Online Reviews Can Make or Break Business
Consulting online reviews has become an integral part of the modern consumer’s buying process. A recent study from Dimensional research found that the buying decisions of 90% of respondents were influenced by positive online reviews, while 86% were influenced by negative reviews.
The residential service companies in their study included pest control, electricians, HVAC, plumbing, lawn care, and maid/cleaning services. However, those services were only measured for some of the more-specific questions on the survey. For the rest of the report, "residential service providers" was defined essentially as any provider that a consumer needed to hire to any type of service at/on their home.
To find the data in this report, a seven-day online survey of seven questions was conducted. The survey had 1,239 responses from random adults who have used residential services within the United States.
While businesses don’t have much control over online review sites, there are still best practices for recruiting more (and better) reviews, as well as for creating and managing an online presence for your business. All the data from this recent study is only beneficial to the extent that it can be made actionable. Given that, the study’s report suggests that all residential services business owners do two things:
- Claim their free business profile on Yelp and other reviews sites; and
- Actively monitor and communicate with their reviewers, both positive and negative.
The researcher who conducted the survey and compiled the report is Justin Guinn, a market research associate at Software Advice. We asked him a few questions.
Q&A with Justin Guinn
Macie Melendez: Consumers obviously benefit from the uprise in social media as a review tool for businesses, but how do you think business owners benefit?
Justin Guinn: Social media has given businesses multiple new channels to market their business and gain exposure. Businesses can actively push ads and information about their company. They can also engage in their customers’ comments and concerns within a matter of minutes. Within that lies another new channel: customer “shout outs.” Social media enables customers to freely talk about their favorite brands and share great experiences. This is a priceless channel for businesses, although one that’s definitely a double-edged sword.
MM: In what ways do you think online reviews will evolve in the next 5 years?
JG: I think online reviews will become even more organized and accessible on the consumer side of things. It’ll be interesting to see how companies evolve with them and leverage their input to improve operations. I imagine companies large and small will be able to better search social media for mentions of their company or brand. This will allow them to find consumer opinions that aren’t written directly at their company page or profile. These mentions could offer new insights into customer pain-points. Overall though, I am quite sure that these online reviews aren’t going anywhere.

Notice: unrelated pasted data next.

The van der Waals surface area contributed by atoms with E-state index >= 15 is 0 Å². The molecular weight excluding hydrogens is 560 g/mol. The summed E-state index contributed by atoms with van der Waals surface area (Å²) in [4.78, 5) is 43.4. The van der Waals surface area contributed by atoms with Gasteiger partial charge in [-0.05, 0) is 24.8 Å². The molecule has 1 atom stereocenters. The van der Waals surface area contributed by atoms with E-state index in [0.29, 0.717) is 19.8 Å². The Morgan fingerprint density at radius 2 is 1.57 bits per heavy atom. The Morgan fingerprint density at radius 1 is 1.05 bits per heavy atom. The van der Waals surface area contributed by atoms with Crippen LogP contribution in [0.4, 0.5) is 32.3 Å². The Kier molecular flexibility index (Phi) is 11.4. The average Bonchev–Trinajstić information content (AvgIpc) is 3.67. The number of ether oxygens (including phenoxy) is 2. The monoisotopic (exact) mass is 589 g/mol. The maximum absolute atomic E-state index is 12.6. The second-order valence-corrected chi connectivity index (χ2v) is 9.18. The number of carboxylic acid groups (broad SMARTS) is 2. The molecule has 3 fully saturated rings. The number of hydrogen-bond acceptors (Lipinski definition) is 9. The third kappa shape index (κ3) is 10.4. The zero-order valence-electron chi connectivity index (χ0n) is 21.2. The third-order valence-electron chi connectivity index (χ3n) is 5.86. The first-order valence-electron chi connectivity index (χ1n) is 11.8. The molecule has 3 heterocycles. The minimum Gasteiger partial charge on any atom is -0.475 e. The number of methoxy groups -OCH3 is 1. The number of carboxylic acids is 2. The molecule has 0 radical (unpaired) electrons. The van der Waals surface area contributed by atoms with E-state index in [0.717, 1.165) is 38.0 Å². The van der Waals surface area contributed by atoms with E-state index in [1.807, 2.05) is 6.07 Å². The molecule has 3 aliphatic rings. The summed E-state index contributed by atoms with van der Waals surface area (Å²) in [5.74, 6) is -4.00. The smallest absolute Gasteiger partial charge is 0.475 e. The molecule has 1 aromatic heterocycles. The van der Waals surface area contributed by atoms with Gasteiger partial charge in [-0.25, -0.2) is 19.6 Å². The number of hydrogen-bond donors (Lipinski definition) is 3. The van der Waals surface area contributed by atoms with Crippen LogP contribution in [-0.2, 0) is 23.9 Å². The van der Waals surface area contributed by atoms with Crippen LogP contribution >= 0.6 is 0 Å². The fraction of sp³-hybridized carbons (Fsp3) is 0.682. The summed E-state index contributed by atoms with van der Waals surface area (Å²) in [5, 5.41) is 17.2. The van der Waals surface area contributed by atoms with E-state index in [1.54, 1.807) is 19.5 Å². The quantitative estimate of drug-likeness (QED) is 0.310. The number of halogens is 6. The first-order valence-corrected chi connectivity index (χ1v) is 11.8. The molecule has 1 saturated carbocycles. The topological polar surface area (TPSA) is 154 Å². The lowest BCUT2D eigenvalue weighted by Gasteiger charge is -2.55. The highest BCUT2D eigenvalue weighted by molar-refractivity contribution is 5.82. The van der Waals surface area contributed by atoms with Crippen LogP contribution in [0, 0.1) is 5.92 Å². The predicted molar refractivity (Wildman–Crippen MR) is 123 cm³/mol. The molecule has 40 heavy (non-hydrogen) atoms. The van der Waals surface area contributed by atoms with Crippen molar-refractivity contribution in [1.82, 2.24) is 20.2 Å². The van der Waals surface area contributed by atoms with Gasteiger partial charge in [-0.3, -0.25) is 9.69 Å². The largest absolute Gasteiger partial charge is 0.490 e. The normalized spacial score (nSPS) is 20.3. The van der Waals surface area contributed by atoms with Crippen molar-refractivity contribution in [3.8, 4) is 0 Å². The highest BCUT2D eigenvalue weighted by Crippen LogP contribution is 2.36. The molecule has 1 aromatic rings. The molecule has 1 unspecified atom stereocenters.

MM: Residential service providers may not feel that they have the time to actively monitor their company reviews online. How much time, on average, would you say they should spend on doing so? And if they do, how much impact can it have on their business?
JG: This really depends on the size, type, and customer base of the company. If the company is small and unable to consistently dedicate time to monitoring and participating in online reviews, then they may only spend a few hours a month. For bigger, more active companies, they can have employees dedicated to this task. It really just depends on the business. However, it’s important to have some sort of strategy for online reviews. It’s a truly impactful venue for sharing experiences about where we (as consumers) decide to spend our money. So impactful in fact, that we found 86% of consumers will pay more for services if that company has higher reviews and ranks on online review platforms.
MM: Were any results of the survey surprising to you?
JG: I was very surprised to see that such a high percentage of respondents would actually pay more for a company with higher reviews. I was equally surprised that 96% of respondents find reviews “valuable” in their selection process, including nearly 70% that call them “extremely” or “very valuable.”
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